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Bull Riding

Bull riding is a rodeo sport that involves riding on a bull that attempts to throw off ("buck") the rider. Participants attempt to remain on the bull for at least eight seconds after the gate of the holding pen is released. In competitions, participants are judged based on their showmanship and control as well as the bull’s ability to buck. Participants receive higher scores if they are able to show a sense of control in syncing their movement with those of the bull. Participants can only hold onto the rope attached to the bull with one hand, and must keep the other arm free in the air for the full eight seconds. Due to the power of the specially trained bull, there is a high risk of injury associated with this rodeo sport.

Is this activity known by any other names?


What are the origins of the activity abroad and in Canada?

Rodeo sports developed from cattle ranching tasks in the western United States. These sports became professionalized in the late 1800s as several major competitions, including the Calgary Stampede, were established. Their popularity has grown recently in the GTA, with upwards of 50 rodeo events taking place over the calendar year. Bull riding, specifically, had its earliest competitions in the United States 1935, from where it quickly spread to Canada.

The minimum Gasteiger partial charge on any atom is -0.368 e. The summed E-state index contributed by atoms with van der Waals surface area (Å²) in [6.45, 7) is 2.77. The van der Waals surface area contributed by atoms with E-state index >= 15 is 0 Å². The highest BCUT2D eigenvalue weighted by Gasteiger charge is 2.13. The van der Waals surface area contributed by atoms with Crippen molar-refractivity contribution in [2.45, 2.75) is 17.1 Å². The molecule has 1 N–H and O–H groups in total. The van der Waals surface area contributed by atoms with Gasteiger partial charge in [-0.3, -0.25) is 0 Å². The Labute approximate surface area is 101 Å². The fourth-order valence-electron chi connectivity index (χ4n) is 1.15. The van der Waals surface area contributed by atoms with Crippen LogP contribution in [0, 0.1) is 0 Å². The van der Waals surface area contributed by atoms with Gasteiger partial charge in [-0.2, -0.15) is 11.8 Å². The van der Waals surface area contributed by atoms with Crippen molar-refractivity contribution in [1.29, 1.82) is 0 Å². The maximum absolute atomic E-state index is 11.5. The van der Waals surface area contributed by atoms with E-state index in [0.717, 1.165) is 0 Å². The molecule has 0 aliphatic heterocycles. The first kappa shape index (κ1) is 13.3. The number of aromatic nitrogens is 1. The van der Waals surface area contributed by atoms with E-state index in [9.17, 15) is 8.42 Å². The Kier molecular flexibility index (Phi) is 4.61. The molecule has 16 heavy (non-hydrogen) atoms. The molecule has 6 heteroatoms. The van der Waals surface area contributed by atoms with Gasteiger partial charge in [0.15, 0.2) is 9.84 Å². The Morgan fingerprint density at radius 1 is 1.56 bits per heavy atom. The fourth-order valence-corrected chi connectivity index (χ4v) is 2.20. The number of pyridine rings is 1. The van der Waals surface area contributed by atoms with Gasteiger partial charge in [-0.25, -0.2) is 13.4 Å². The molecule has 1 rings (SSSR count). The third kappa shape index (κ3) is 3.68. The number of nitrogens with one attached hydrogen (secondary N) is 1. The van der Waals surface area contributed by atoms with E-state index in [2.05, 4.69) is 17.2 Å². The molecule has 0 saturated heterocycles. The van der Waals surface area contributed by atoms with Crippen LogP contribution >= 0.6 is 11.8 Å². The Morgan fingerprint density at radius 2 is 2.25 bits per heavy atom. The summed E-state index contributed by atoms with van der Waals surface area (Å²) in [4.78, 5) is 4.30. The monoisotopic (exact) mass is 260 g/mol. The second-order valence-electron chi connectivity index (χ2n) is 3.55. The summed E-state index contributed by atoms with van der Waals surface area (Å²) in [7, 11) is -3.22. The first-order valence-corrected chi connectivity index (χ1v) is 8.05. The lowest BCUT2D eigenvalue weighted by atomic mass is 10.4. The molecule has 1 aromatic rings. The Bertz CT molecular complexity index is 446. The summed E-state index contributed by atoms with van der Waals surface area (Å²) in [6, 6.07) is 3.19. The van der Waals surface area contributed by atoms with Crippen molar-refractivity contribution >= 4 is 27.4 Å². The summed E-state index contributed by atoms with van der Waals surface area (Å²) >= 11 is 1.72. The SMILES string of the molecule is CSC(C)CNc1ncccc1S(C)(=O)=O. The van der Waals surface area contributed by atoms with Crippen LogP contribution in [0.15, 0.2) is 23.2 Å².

Who takes part?

Males and females of diverse ages may participate, although many participants are White adults from rural areas. Children are often trained to ride using miniature bulls or steers, as they are seen as safer alternatives.

When does it occur / How often do you take part?

Rodeo competitions occur throughout the year. The Ontario High School Rodeo Association hosts several competitions throughout the school year. The Ontario Riding Association hosts professional and amateur rodeo events on a monthly basis. Professional rodeo circuits also host events in the GTA area occasionally during the year.

Are there any organized clubs, groups, organizations or leagues?

The Ontario High School Rodeo Association; Ontario Rodeo Association; Canadian Rodeo Association

Cultural Significance

While rodeo sports do not hold cultural significance with specific ethnocultural groups, these activities and their associated “cowboy culture” can be viewed as symbolically important in some rural Canadian communities.

Is there anything else we should know?



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